German scientists have developed fibres that have photo-electrical capabilities, which could theoretically power electronic items such as mobile phones or electronic organisers.
The New Scientist reports on how these fibres could be woven into regular material to make machine-washable clothes with this power-generating property. There are a number of applications for the new technology, from developing a power source for wearable computers to sailing boats with solar-powered sails made from this wonder fibre.
These prototype devices have been designed by IDEO and manufactured from ElectroTextiles ElekTex™ fabric which combines conductive fabric structures with microchip technology. It is lightweight, durable, flexible, cost competitive and affords designers new opportunities in designing contoured and portable products for emerging product markets.
“Our premise is that soft technology, in the form of smart interactive fabrics, should not be relegated only to ‘wearables’ or to futuristic inventions. The technology is available for designing into products now” commented Chris Chapman, development director, ElectroTextiles. “Using a combination of our flexible ElekTex soft technology and the design skills of IDEO we believe it is possible to build products that combine all the functionality of their hard cousins with the benefits and intrinsic appeal of soft devices. WorkSpheres demonstrates that these products are not only viable, but can dramatically change the way we communicate.”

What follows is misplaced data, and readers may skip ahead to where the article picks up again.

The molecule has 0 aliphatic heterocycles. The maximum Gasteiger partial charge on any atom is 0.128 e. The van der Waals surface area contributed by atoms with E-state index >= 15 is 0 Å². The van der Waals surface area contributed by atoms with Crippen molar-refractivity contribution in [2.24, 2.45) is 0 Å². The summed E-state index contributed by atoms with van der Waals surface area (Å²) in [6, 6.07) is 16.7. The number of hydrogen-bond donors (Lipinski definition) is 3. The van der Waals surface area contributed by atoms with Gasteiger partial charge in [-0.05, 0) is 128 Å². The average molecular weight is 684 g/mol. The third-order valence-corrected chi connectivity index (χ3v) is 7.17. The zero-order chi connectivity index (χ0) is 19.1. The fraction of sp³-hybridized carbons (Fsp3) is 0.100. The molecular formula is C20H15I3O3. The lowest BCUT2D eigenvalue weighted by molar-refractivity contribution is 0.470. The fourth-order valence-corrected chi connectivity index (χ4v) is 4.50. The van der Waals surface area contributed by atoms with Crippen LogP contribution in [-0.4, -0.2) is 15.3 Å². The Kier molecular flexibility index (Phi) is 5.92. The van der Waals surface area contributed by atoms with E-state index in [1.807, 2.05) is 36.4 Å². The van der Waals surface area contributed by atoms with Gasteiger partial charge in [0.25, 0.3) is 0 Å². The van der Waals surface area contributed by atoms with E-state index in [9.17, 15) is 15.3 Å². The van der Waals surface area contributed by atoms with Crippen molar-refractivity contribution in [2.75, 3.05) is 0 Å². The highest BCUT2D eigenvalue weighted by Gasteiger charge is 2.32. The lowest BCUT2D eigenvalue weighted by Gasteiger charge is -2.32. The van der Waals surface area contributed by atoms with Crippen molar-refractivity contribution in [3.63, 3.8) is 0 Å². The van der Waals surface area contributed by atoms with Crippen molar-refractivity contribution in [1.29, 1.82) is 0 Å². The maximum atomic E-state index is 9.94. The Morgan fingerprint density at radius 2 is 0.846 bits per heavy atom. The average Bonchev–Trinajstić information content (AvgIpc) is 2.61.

Workspheres examines the balance between work and life, and the important role designers play in devising effective solutions for the ever-changing work paradigms. The exhibition features six built concepts of work tools and environments designed by Naoto Fukasawa of IDEO; Martí Guixé; Hella Jongerius; Lot/Ek Architects; the MIT Media Laboratory/John Maeda and Joe Paradiso; and a team made up of Jeff Reuschel and Ronna Alexander, Brian Alexander, Christopher Budd, Kevin Estrada,and Brad Paley. The concepts bring to life realistic visions of the nearfuture and range in size and type from entire working environments to computer interfaces and personal accessories. The exhibition also presents a selection of prototypes already under development and available products that are designed with sensible and sensitive attention to the way we really want to work.